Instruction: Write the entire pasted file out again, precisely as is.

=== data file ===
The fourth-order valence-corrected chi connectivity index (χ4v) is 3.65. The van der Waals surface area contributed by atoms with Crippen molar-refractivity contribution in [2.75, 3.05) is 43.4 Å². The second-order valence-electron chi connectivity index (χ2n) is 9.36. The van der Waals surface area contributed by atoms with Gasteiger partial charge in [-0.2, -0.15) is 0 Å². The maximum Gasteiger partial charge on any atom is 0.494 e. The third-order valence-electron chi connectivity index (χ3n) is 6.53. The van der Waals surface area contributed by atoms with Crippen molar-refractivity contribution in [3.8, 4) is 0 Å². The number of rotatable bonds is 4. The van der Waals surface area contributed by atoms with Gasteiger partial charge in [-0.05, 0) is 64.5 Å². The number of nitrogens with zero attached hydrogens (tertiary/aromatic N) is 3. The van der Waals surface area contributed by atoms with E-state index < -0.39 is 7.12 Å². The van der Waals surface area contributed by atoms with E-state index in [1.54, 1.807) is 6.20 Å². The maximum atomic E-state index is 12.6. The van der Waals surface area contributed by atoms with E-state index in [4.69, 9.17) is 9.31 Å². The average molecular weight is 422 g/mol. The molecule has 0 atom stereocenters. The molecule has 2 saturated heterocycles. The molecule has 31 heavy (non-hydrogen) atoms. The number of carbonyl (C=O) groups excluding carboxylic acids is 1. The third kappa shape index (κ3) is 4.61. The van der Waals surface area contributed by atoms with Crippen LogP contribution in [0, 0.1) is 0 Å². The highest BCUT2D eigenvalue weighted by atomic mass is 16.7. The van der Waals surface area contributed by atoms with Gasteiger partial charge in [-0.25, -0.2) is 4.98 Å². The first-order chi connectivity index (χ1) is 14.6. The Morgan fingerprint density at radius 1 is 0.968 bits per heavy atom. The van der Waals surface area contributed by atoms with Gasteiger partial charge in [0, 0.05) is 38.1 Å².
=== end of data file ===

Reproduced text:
The fourth-order valence-corrected chi connectivity index (χ4v) is 3.65. The van der Waals surface area contributed by atoms with Crippen molar-refractivity contribution in [2.75, 3.05) is 43.4 Å². The second-order valence-electron chi connectivity index (χ2n) is 9.36. The van der Waals surface area contributed by atoms with Gasteiger partial charge in [-0.2, -0.15) is 0 Å². The maximum Gasteiger partial charge on any atom is 0.494 e. The third-order valence-electron chi connectivity index (χ3n) is 6.53. The van der Waals surface area contributed by atoms with Crippen molar-refractivity contribution in [3.8, 4) is 0 Å². The number of rotatable bonds is 4. The van der Waals surface area contributed by atoms with Gasteiger partial charge in [-0.05, 0) is 64.5 Å². The number of nitrogens with zero attached hydrogens (tertiary/aromatic N) is 3. The van der Waals surface area contributed by atoms with E-state index < -0.39 is 7.12 Å². The van der Waals surface area contributed by atoms with E-state index in [1.54, 1.807) is 6.20 Å². The maximum atomic E-state index is 12.6. The van der Waals surface area contributed by atoms with E-state index in [4.69, 9.17) is 9.31 Å². The average molecular weight is 422 g/mol. The molecule has 0 atom stereocenters. The molecule has 2 saturated heterocycles. The molecule has 31 heavy (non-hydrogen) atoms. The number of carbonyl (C=O) groups excluding carboxylic acids is 1. The third kappa shape index (κ3) is 4.61. The van der Waals surface area contributed by atoms with Crippen LogP contribution in [0, 0.1) is 0 Å². The highest BCUT2D eigenvalue weighted by atomic mass is 16.7. The van der Waals surface area contributed by atoms with Gasteiger partial charge in [-0.25, -0.2) is 4.98 Å². The first-order chi connectivity index (χ1) is 14.6. The Morgan fingerprint density at radius 1 is 0.968 bits per heavy atom. The van der Waals surface area contributed by atoms with Gasteiger partial charge in [0, 0.05) is 38.1 Å².